Viable alternative for the poor and marginalized in North Macedonia

From the visit of the Roma settlement Bavci in Kumanovo, North Macedonia. Photo by Ljiljana Mitevska

High-level Swedish Embassy and Swedish International Development Cooperation Agency (Sida) delegation visited North Macedonia, taking a closer look at the initial outcomes of our flagship IISEE project in the country, focused on ensuring increased income and greater opportunities for the rural and marginalized communities through the market system development (MSD) approach.

In Europe region the corona crisis is directly affecting food systems by impacting food supply and demand, and indirectly by decreases in the purchasing power of the people, the capacity of farmers to produce and more importantly sell their agricultural products, as well as intensification of the care work done by women. All of this has stronger impact and harsher effect on the poor and vulnerable.

As a response to this, We Effect Europe has started a new project at the beginning of the year, focused on market system development (MSD). This unique approach aims to support rural and poor communities’ recovery amid the ongoing Covid – 19 crisis by addressing the underlying causes of market failure, accelerating food system transformation, creating jobs and long-lasting sustainability.

Half a year into the project, we had the honour of hosting a Swedish Embassy and Swedish International Development Cooperation Agency (Sida) delegation in North Macedonia.

Swedish Ambassador to North Macedonia, Kristin Forsgren Bengtsson, Sida’s Senior Advisor Lollo Darin and Sida’s Head of Development Cooperation for North Macedonia, Mikael Atterhog, had the chance to experience the challenges that farmers, rural communities and marginalized Roma population in North Macedonia are facing during these trying times and how our new IISEE project can help mitigate some of the consequences.

Our first stop was the dairy farm of Vangelina Parmachka, woman farmer who produces organic sheep’s cheese the traditional way, that she is now selling to a wide network of private buyers and restaurants.

In the mountainous region of Maleshevo where the main source of income for the majority of the population is farming and gathering wild forest products, we meet with a group of local women involved in collecting and processing of wild blackberries, raspberries, rosehips, mushrooms etc.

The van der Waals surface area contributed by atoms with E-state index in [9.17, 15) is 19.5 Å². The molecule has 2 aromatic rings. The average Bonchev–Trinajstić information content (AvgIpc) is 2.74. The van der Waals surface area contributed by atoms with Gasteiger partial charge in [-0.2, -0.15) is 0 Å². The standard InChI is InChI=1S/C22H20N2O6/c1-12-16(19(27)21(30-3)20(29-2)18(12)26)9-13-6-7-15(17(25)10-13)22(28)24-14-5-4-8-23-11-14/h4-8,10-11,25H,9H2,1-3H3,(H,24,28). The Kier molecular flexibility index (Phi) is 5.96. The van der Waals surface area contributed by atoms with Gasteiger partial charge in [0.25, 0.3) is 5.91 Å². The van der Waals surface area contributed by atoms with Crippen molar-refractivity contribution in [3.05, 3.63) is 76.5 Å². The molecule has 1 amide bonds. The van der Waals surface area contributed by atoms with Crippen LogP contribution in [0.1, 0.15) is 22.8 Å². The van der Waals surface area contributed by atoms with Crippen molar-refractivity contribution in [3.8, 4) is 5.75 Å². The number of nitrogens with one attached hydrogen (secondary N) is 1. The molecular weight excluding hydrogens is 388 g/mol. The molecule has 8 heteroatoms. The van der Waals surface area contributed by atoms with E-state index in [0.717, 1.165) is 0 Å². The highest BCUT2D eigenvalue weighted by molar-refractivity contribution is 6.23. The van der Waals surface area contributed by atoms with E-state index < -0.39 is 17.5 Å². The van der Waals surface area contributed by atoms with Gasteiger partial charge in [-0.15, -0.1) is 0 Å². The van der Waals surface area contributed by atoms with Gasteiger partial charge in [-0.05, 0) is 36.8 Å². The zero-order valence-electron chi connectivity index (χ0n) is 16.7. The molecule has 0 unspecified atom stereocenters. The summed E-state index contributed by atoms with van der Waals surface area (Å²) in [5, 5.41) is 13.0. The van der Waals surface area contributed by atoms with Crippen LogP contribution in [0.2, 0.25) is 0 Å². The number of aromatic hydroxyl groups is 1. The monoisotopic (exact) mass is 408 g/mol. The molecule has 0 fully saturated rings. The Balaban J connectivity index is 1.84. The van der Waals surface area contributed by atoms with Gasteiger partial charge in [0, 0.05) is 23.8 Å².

Faced with problem of having difficult access to market, they expressed interest for a future utilization of the first food hub in the country, located in their city Pehcevo and established within the frames of our project.

Our short stop to the food hub showed us its potential of becoming an organisation that can manage the processing, distribution and marketing of the food products of the local producers in order to strengthen their capacity in retail or wholesale.

At the hub we also met with young Dusica Krsteska, one of the food hub operators who processes locally grown fruits producing jams and juices. She is hopeful that the food hub will succeed in becoming an intermediary business that connects producers with buyers.

Talking about the need for a greater participation of women and young people in the food systems and on the market, Regional Director Anneli Leina said: Building inclusive markets means engaging and ensuring benefit for a wide range of actors, including the poor, women, youth, and the marginalised communities.”

On our last visit in Kumanovo, we met with the most marginalized community in the country – the Roma community. In the isolated settlement Bavci, the Roma people are living in substandard housing, some of them without reliable water and sanitation. A fairly good portion of them without regulated residence or ID card, they live on the margins of the society performing low paid jobs in the grey economy.

In conversation with the local Roma, discussing some of the burning issues for this community, Ambassador Bengtsson emphasized that “in order to ensure the wellbeing of the future generations, the best present that any of us can give to our children is – education!”

The field visit enabled our Swedish guests to have a direct insight into how the project can contribute to the wellbeing of the poor and marginalized in North Macedonia.

Sida representatives Lollo Darin and Mikael Atterhog expressed great satisfaction with the organized tour, saying that it has enabled them to have a good overview and insight into the project. This made them more aware of the real problems that the farmers and the marginalized Roma population are facing on the ground, but they also see a lot of hope for improvement of the situation.

The IISEE project, funded by Sida, is a three-year project focused on several regions in North Macedonia and is being implemented by all three partner organisations of We Effect in the country: the National Federation of Farmers (NFF), the Rural Development Network of North Macedonia (RDN of NM) and the National Roma Centrum (NRC).

Written by

Ljiljana Mitevska